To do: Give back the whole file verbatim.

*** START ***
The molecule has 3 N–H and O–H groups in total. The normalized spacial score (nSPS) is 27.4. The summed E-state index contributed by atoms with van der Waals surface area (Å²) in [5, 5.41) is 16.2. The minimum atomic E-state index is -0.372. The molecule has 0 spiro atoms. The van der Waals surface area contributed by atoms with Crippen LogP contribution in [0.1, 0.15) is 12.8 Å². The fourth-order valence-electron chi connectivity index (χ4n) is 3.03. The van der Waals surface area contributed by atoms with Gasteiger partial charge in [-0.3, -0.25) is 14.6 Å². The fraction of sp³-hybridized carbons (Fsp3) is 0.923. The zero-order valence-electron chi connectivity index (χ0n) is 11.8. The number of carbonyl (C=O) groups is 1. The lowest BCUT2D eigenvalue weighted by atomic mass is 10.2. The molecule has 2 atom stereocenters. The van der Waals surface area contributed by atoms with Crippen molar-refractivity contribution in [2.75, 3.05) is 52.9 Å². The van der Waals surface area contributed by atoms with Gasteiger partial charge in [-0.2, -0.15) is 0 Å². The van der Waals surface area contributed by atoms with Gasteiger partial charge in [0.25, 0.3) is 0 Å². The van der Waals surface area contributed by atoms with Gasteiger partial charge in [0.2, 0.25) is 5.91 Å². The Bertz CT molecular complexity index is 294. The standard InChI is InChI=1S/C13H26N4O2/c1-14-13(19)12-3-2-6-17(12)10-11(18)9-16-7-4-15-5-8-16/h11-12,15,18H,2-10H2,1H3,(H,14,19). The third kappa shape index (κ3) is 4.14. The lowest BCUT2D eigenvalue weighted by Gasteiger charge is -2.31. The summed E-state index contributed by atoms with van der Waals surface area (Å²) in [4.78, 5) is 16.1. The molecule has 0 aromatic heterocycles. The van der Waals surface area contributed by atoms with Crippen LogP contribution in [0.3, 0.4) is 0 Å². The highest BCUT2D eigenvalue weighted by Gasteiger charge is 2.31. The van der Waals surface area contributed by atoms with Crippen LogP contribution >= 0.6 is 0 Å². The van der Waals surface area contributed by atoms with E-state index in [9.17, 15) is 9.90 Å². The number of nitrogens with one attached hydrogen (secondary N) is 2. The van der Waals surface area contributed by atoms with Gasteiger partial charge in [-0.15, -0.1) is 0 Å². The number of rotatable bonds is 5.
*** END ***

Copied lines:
The molecule has 3 N–H and O–H groups in total. The normalized spacial score (nSPS) is 27.4. The summed E-state index contributed by atoms with van der Waals surface area (Å²) in [5, 5.41) is 16.2. The minimum atomic E-state index is -0.372. The molecule has 0 spiro atoms. The van der Waals surface area contributed by atoms with Crippen LogP contribution in [0.1, 0.15) is 12.8 Å². The fourth-order valence-electron chi connectivity index (χ4n) is 3.03. The van der Waals surface area contributed by atoms with Gasteiger partial charge in [-0.3, -0.25) is 14.6 Å². The fraction of sp³-hybridized carbons (Fsp3) is 0.923. The zero-order valence-electron chi connectivity index (χ0n) is 11.8. The number of carbonyl (C=O) groups is 1. The lowest BCUT2D eigenvalue weighted by atomic mass is 10.2. The molecule has 2 atom stereocenters. The van der Waals surface area contributed by atoms with Crippen molar-refractivity contribution in [2.75, 3.05) is 52.9 Å². The van der Waals surface area contributed by atoms with Gasteiger partial charge in [-0.2, -0.15) is 0 Å². The van der Waals surface area contributed by atoms with Gasteiger partial charge in [0.25, 0.3) is 0 Å². The van der Waals surface area contributed by atoms with Gasteiger partial charge in [0.2, 0.25) is 5.91 Å². The Bertz CT molecular complexity index is 294. The standard InChI is InChI=1S/C13H26N4O2/c1-14-13(19)12-3-2-6-17(12)10-11(18)9-16-7-4-15-5-8-16/h11-12,15,18H,2-10H2,1H3,(H,14,19). The third kappa shape index (κ3) is 4.14. The lowest BCUT2D eigenvalue weighted by Gasteiger charge is -2.31. The summed E-state index contributed by atoms with van der Waals surface area (Å²) in [4.78, 5) is 16.1. The molecule has 0 aromatic heterocycles. The van der Waals surface area contributed by atoms with Crippen LogP contribution in [0.3, 0.4) is 0 Å². The highest BCUT2D eigenvalue weighted by Gasteiger charge is 2.31. The van der Waals surface area contributed by atoms with Crippen LogP contribution >= 0.6 is 0 Å². The van der Waals surface area contributed by atoms with E-state index in [9.17, 15) is 9.90 Å². The number of nitrogens with one attached hydrogen (secondary N) is 2. The van der Waals surface area contributed by atoms with Gasteiger partial charge in [-0.15, -0.1) is 0 Å². The number of rotatable bonds is 5.